Till 2007, domain of these rating agencies was restricted to rating corporate bonds and niche areas like assessment of small scale industries, small and medium enterprises, individual credit, etc. However, with the introduction of Basel II framework of the Basel Committee on Banking Supervision (BCBS) in India in 2007, the scenario changed. Banks in India were required to comply with Standardised Approach (SA) of computation of capital for credit risk as specified in Basel framework either by March 2008 or March 2009 depending on the international presence. Banks’ computation of capital requirement for credit risk under the SA of Basel framework depends on the rating provided by Reserve Bank of India (RBI) accredited CRAs and the corresponding risk weight (RW) thereof. As all the banks in India are presently under the SA, majority of bank loans came under the ambit of credit rating.

Against this background, Sections II and III of the paper deal with the role played by the external credit rating agencies under the Basel framework and expectation of the Basel framework with regard to realised cumulative default rates (CDRs) of the rating agencies. Section IV compares the realised CRDs of four Indian rating agencies with that of ‘long run reference CDR’ and ‘benchmark CDR’ prescribed by Basel framework. It also provides a comparison of implied RWs based on realised CDRs of Indian CRAs vis-à-vis actual RWs prescribed by RBI for Indian banks as well as RWs prescribed in the Basel capital framework. Sections V and VI discussed the aspect of inter-se variations in ratings provided by different CRAs i.e., whether the same rating grades across various accredited agencies in India imply similar default experience so that attaching the same RW to a rating grade irrespective of the agency involved is justified. Section VII concludes with policy implications.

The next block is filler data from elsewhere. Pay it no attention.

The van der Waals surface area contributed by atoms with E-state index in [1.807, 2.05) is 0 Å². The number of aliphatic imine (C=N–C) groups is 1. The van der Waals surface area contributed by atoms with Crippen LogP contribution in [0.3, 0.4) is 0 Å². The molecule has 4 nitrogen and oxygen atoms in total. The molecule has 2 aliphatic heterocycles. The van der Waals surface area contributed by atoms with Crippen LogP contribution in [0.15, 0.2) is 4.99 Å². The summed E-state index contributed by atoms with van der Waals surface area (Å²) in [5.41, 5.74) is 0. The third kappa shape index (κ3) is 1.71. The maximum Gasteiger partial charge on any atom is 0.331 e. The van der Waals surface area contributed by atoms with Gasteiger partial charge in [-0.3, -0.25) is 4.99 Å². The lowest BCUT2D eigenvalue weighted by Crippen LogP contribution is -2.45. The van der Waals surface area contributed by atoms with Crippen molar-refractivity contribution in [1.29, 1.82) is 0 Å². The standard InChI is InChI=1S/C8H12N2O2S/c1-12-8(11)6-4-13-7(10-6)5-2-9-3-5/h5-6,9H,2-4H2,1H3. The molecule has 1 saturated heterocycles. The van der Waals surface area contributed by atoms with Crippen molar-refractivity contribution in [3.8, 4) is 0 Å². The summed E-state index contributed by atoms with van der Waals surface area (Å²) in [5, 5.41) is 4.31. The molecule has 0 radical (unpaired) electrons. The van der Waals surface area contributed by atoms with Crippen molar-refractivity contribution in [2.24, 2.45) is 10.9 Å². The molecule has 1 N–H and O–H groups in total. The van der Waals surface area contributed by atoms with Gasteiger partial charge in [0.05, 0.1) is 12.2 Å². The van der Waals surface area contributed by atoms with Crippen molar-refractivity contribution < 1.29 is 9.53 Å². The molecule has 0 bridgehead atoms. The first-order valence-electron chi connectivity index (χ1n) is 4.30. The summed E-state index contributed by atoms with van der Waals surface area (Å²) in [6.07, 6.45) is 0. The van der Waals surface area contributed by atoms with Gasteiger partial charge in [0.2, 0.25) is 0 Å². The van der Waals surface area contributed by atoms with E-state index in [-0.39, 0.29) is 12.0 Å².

II. Rating Agencies under Basel Framework

Under the Basel framework, two broad methodologies are available for banks to measure their credit risk capital charge for regulatory purposes, viz., Standardised Approach (SA) and Internal Rating Based (IRB) Approach, based on preparedness of the banks in areas of credit risk measurement and management. Even with the advent of Basel III after the financial crisis, this framework of external rating and corresponding RW based capital calculation under the SA framework has not changed. Of the two approaches SA is simpler as compared to the IRB. Under SA of Basel framework different RWs have been prescribed for banks’ exposures to various entities based on the external credit rating assigned to those entities/ exposures by CRAs accredited by the national supervisors. Based on these RWs, credit risk regulatory capital calculation is done by the banks. For example, a particular exposure of Bank X amounts to INR 100 and it gets assigned an external rating of ‘A’ which attracts a RW of 50 per cent under SA. So, the risk weighted asset for this exposure will be INR 50. Depending on the minimum capital requirement prescription in a jurisdiction, regulatory minimum capital for this exposure will be determined. With regulatory requirement of 9 per cent, regulatory minimum capital for credit risk for this exposure will be INR 4.5. Hence, the role of external CRAs assumes significant importance in the context of determination of credit risk regulatory capital charge under SA of Basel framework.